Category Archives: Contemporary Worship
It took me some internet searching to find the origins of “Name it; Claim it.” You have to wade through pages of Joel Osteen and others Pentecostals. As it turns out, it’s really no deeper than a radio gimmick.
One of my sons took his mother to a “Celtic Women” concert for Mothers’ Day. (In case you’re wondering, for Fathers’ Day, I got the stubs.) He called the concert venue and asked what the appropriate attire was and they … Continue reading
A mentor in the ministry told me that on vacation he attended the services of other denominations just to be sure that what he said they taught they still did. Well this Pentecostal church didn’t teach classical Pentecostalism but what … Continue reading
Those who know say you should always use some sort of visual for a blog. They get more hits. I don’t because I don’t know how, and don’t care enough to learn. That is the Luddite me at his worse. … Continue reading
I haven’t been satisfied with how liturgical worship has been defended, and I think its detractors, rather successfully, have been using Colossians 2: 16 to paint it with the same brush Paul used to paint Old Testament ceremonies.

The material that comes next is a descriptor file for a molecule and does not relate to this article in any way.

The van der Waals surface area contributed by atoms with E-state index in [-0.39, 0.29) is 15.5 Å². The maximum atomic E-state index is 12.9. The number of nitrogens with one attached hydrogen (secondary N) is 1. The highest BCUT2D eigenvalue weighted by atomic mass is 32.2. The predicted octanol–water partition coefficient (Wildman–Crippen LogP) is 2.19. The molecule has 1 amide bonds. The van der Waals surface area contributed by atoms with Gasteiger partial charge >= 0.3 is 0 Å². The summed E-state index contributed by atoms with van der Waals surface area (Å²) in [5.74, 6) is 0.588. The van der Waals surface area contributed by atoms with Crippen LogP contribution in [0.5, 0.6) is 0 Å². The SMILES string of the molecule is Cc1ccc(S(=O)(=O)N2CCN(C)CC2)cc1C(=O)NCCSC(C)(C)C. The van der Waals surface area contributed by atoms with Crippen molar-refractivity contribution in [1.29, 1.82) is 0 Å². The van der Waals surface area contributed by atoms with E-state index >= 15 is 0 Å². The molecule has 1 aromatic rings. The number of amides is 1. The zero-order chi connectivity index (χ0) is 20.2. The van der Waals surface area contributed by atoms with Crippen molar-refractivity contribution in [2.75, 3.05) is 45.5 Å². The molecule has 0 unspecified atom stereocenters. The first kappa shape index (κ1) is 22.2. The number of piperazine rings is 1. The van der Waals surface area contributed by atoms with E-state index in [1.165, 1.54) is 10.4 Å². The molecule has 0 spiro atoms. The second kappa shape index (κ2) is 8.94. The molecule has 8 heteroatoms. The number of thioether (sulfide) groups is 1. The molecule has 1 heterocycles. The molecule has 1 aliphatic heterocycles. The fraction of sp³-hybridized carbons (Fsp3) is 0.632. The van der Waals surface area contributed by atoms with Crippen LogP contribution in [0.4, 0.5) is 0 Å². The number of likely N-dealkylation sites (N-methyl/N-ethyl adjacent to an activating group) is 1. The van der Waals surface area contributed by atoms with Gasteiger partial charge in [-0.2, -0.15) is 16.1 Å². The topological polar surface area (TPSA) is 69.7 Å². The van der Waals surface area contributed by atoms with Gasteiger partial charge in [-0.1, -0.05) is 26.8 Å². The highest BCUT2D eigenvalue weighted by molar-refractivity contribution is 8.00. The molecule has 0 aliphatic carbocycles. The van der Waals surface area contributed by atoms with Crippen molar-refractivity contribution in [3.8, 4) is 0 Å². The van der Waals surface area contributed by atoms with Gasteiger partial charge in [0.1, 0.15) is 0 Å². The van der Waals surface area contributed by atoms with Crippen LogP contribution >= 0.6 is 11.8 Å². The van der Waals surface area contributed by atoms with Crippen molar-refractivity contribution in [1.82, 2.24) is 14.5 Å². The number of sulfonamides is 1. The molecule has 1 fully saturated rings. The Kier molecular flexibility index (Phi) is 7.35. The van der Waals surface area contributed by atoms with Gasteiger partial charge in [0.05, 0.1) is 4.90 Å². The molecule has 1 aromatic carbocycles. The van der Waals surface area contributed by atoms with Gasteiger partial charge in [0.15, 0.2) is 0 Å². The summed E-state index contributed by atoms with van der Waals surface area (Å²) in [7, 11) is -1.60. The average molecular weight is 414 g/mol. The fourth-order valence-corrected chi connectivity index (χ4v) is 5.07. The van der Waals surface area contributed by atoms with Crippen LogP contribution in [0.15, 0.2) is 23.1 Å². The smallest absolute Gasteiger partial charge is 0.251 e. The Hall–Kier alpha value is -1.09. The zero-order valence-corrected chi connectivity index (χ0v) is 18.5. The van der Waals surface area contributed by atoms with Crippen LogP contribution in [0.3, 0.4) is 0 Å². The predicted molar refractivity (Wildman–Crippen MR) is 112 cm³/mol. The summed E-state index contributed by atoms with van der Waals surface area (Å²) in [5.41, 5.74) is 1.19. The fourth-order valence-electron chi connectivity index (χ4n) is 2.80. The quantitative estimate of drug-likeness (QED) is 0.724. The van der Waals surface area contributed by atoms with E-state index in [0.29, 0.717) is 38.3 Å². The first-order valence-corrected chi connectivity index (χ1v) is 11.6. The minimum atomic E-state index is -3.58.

In 1981 I attended a Synod-sponsored introduction of the then “new” hymnal, Lutheran Worship. This is where we adapted the thoroughly inaccurate “And also with you” in mimicry of Rome. Our new, new hymnal Lutheran Service Book (How I wish … Continue reading
This is the title of a 1976 movie and 1974 book based on a true WWII era event. A ship with over 900 Jews sailed from Germany to Cuba in 1939 because of the rising tide of anti-Semitism. Cuba wouldn’t … Continue reading
You know when a person says something and then says “but” that he is about to modify, and usually in a bad way, what he has just said. You would think “ever learning” has got to be a good thing. Not … Continue reading
The Reverend Doctor Jeffery Kloha has been pilloried for asserting the plasticity of the New Testament text. I don’t agree in general with his paper that makes the argument and I don’t agree with how he reaches the following conclusion, … Continue reading